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22 Jan 2020

An Influential Concoction: The Melvins Bring More Than 35 Years of Genre-Bending to Pappy and Harriet's

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The Melvins. The Melvins. Chris Casella

Few bands in the history of music have had a huge lasting impact, yet remained out of the spotlight, like the Melvins have.

There’s no denying that the Melvins’ music has influenced many different genres—in part because the band never stuck to one sound. Sludge, metal, grunge, punk and thrash, all combined into one concoction—that’s the Melvins.

After more than 35 years and close to 30 albums, the Melvins are still here, piercing ears, blowing speakers and screaming at the top of their lungs—and the band has no plans to stop anytime soon. They’ll return to Pappy and Harriet’s for a sweaty, loud show on Thursday, Feb. 6.

“We’ve played there a bunch, I think maybe four or five times, inside and outside,” said legendary drummer Dale Crover during a recent interview. “I like inside more. Outside is a bit dusty. Pappy’s is always fun, though. We could easily play it once or twice a year. Every time we’ve played, it’s been sold out. The outdoor show we did was a part of the Stoned and Dusted festival with Fu Manchu and Brant Bjork—all that desert rock.”

The Melvins are one of the hardest-working bands in music. If the 27-album discography on Wikipedia doesn’t express that enough, here’s more: In 2012, the band did 51 shows, in 51 states, in 51 days. (They made a really cool documentary about it, available on Amazon.) I spoke to Crover about the challenge of translating multiple decades of music into setlists across such frequent shows.

“We never really look at our old records and say, ‘Let’s play this one!’ It’s more that we just remember old songs and bring them out,” Crover said. “We always try to have structure to the set: A third of it will be old material; a third will be the middle period, the last 20 years; and a third that’s somewhat new, maybe the last 10 years. Of course, we’ve always played cover songs. It’s just whatever we feel like playing. Sometimes we make setlists too long and have to cut songs. We’re starting fresh this year, so we’ll be concocting a new setlist, and it’ll be fun.”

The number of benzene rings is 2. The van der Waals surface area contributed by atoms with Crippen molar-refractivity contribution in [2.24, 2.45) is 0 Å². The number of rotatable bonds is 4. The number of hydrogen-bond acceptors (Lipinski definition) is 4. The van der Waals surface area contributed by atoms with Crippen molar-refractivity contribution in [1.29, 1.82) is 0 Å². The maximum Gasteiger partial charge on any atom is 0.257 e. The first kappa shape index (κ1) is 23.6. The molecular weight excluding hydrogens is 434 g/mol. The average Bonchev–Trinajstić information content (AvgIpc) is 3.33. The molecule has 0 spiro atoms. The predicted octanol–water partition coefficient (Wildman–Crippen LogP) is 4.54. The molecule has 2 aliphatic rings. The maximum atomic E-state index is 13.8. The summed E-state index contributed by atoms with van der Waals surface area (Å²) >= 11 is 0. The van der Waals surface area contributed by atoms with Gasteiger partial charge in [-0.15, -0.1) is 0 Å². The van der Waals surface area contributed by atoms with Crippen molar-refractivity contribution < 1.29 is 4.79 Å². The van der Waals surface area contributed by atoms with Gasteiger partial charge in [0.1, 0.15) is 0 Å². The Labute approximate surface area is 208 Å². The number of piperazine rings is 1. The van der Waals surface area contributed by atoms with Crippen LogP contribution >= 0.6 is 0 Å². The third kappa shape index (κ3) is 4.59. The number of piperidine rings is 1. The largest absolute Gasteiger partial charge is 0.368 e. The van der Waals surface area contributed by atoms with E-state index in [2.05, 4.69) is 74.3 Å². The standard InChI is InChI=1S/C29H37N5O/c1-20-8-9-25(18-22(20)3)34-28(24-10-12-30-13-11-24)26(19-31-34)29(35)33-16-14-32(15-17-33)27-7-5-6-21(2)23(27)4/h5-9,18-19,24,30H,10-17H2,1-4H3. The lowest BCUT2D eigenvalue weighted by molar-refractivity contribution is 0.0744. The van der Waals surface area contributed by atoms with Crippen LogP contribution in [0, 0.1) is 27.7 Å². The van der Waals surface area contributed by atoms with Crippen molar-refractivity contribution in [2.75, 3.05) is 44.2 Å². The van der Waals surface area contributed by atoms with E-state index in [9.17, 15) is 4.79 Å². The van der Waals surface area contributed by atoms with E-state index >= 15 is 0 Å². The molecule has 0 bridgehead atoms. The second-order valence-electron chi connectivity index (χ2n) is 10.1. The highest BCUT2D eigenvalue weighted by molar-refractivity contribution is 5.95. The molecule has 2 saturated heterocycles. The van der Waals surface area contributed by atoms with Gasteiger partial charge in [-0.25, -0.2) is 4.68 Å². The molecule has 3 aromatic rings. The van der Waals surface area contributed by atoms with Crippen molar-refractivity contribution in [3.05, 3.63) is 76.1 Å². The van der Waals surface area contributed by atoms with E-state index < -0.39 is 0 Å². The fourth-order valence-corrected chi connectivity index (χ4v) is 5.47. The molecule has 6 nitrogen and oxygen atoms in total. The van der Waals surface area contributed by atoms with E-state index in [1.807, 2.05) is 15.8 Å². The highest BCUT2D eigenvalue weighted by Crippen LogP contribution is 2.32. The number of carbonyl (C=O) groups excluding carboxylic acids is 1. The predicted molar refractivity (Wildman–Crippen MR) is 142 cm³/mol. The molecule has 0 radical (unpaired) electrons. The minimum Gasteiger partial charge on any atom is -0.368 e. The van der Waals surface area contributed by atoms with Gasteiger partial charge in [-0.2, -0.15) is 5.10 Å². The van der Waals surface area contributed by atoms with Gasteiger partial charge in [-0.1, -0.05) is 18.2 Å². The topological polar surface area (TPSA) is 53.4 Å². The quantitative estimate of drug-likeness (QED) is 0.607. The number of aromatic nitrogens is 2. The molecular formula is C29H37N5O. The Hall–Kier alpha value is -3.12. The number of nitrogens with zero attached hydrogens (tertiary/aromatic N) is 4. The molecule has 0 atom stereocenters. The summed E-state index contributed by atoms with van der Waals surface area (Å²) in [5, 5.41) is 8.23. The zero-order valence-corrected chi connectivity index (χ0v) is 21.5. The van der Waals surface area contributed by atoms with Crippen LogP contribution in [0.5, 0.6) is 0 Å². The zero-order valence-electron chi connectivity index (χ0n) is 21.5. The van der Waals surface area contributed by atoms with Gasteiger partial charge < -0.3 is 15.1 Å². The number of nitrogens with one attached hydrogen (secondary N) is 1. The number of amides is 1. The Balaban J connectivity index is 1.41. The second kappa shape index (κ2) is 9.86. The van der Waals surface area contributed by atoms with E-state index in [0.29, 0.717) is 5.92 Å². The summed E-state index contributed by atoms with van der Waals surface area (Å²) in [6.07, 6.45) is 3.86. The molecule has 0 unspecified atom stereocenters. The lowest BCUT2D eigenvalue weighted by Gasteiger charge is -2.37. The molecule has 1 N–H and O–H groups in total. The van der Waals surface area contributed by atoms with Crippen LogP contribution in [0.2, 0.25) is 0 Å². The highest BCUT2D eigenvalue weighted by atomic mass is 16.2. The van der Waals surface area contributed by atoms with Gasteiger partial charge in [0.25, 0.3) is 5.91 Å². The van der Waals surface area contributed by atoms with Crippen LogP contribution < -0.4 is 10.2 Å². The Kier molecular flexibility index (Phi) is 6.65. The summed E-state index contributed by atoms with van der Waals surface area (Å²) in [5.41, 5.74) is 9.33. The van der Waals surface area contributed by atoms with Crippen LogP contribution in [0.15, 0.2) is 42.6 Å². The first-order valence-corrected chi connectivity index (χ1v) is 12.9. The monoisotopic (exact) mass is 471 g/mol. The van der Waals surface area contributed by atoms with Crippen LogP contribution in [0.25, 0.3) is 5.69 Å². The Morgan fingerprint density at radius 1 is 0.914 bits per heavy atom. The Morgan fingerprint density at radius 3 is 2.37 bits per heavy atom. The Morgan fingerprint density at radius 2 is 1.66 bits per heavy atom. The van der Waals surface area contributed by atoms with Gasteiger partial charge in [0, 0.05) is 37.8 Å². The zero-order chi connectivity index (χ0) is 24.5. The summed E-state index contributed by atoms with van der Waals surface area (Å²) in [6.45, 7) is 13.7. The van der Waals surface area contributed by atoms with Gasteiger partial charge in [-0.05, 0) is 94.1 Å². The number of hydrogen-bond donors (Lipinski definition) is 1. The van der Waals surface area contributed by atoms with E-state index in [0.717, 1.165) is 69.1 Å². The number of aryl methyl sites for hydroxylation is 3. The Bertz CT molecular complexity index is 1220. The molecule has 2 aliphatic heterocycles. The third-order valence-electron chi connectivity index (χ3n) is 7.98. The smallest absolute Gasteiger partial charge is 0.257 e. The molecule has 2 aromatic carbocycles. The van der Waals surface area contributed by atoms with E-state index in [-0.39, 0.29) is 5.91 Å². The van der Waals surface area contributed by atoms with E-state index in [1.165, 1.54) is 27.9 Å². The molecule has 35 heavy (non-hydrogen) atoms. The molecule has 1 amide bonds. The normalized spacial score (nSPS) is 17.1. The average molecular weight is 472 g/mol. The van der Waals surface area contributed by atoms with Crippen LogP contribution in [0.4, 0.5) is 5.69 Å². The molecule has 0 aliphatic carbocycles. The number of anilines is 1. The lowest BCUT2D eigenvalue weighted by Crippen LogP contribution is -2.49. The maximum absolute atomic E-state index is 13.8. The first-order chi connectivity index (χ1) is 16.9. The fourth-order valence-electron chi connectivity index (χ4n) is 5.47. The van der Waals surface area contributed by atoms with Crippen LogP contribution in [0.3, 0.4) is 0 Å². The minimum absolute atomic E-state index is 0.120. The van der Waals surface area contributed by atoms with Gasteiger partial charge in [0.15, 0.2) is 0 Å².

Crover said that with the Melvins, he’s been able to do many things he never dreamed of doing.

“Once, we got to jam with Yoko Ono and Sean Lennon at the Roxy,” Crover said. “They actually invited us to the show to play with them, because Sean was really in to the record we had out at the time, Stoner Witch. They even had a song that was Melvins-influenced. It was very surreal but very cool at the same time.”

Crover’s “legendary” title is much-deserved simply based on his Melvins work, but it’s important to note his other drumming duties: He has been a part time drummer for Nirvana, OFF! and Redd Kross—and has done two sets a night when the Melvins and Redd Kross toured together.

“Redd Kross is different,” Crover said. “It’s definitely not as complicated as Melvins stuff—not as pounding, Neanderthal-style drumming. They’re almost a punk-rock band influenced by the Beatles. It’s Ringo, Keith Moon, Charlie Watts-style drumming, classic ’60s-type drumming. I’ve always been influenced by that stuff, though, so it’s not a new thing. I’ve been into those drummers for a long time. When I started, it was Peter Criss, because I was really into KISS, but the Beatles and the Monkees were the first bands I really got into. You can blame Ringo and Micky Dolenz.”

The Melvins, unlike most other acclaimed bands, have refused to “sell out.” They have remained humble despite the gigantic footsteps they have left.

“Certainly, if the Melvins hadn’t existed, you wouldn’t have one of the biggest bands that the grunge genre had,” said Crover. “We all came from this super-small, isolated area, and we definitely influenced all of those guys for sure. Soundgarden and a bunch of those other bands will cite us as influences, and it’s really cool. It’s weird to think about, and we try to keep our egos in check about it, but we definitely influenced a whole new genre of music.”

As for the future, Crover promised this will be a great year for Melvins fans.

“Usually, this time of year is when we’re working on recording,” Crover said. “We’re doing a bunch of that, and we have some stuff in the can. We’ve been doing some projects where we have bands we’re friends of, or that we’re fans of, come into the studio, and we’ll record each other’s songs. Not too long ago, we had the band Flipper come in, who were an influence on us for sure. We wrote a new song with them, and we covered some Flipper songs. We just had this band called Helms Alee, from Washington state, come in. We covered one of their songs; they covered one of our songs; we did a new one, and covered a Scorpions song.

“We’re also working on putting together a podcast; hopefully that’ll be out very soon. I’m touring with Red Kross soon, and Buzz (Osborne) has a new acoustic record coming out soon, with Trevor Dunn of Mr. Bungle on upright bass.”

Melvins will perform with Hepa.Titus and Cunts at 8 p.m., Thursday, Feb. 6, at Pappy and Harriet’s Pioneertown Palace, 53688 Pioneertown Road, in Pioneertown. The show is currently listed as sold out. For more information, call 760-365-5956, or visit www.pappyandharriets.com.

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